It is widely agreed that assessment is a vital part of learning (Organisation for Economic Cooperation and Development, 2018). Formative assessment is often highlighted as a method which can improve teacher performance, therefore improving student learning. In addition to this, when implementing Curriculum for Excellence, the Scottish Government (2011) highlighted the importance of teachers using assessment to identify next steps and to ensure every child is supported to reach their full potential. Dylan Wiliam (2014) suggests that self-assessment is a useful approach for students to take ownership of their own learning as well as offering a useful opportunity for teachers and learners to work in partnership to recognise success as well as decide on appropriate next steps. William also advises that formative assessment has other benefits within the classroom, for example promoting critical thinking skills, boosting self-confidence as well as being beneficial in informing long and short-term planning. I have encouraged learners to engage in self and peer-assessment strategies to varying degrees of success but have always felt positive in that it encourages learners to become more independent in their learning. Our enquiry group decided to focus on the “traffic light” strategy of self-assessment to encourage learners to self-reflect on their learning and ultimately measure the impact of this on their own progress.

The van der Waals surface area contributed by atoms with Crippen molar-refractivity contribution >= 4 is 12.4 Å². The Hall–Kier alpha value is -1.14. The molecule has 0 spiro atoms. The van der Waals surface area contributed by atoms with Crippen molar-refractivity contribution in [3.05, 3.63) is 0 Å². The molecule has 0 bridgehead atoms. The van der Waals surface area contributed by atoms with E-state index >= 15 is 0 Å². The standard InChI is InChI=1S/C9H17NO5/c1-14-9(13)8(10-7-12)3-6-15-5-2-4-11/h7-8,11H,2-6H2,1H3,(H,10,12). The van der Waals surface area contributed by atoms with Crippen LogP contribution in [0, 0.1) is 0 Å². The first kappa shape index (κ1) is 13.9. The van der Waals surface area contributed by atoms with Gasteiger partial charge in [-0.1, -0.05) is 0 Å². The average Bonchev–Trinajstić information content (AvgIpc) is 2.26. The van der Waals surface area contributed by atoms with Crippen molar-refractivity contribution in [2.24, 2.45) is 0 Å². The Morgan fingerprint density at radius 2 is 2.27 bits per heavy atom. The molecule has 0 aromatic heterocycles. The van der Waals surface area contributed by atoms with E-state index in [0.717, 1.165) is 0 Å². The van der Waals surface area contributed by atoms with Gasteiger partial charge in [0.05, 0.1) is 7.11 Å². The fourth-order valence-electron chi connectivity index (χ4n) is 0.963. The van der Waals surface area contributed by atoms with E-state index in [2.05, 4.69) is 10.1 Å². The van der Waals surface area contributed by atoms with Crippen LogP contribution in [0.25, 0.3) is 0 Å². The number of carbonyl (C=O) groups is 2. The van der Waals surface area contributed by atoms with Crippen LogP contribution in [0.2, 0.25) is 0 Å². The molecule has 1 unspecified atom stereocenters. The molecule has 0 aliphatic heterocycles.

Our aim was to introduce a traffic light system of self-assessment. This was to be modelled to pupils through interactive demonstrations of how this should be carried out to measure the impact this had on learners engaging with their learning intentions and success criteria to meaningfully reflect on their learning. Having trialled this strategy in the past our group felt the traffic light colour chosen did not always demonstrate a true reflection on learning. Instead it was felt that the majority of learners gave themselves “green” as they felt this was the teacher’s expectation of them, among other reasons. It was hoped that through effective modelling of the strategy, learners would take the opportunity to reflect on their success as well as begin to identify their own next steps for learning, allowing them to become more engaged in the learning process.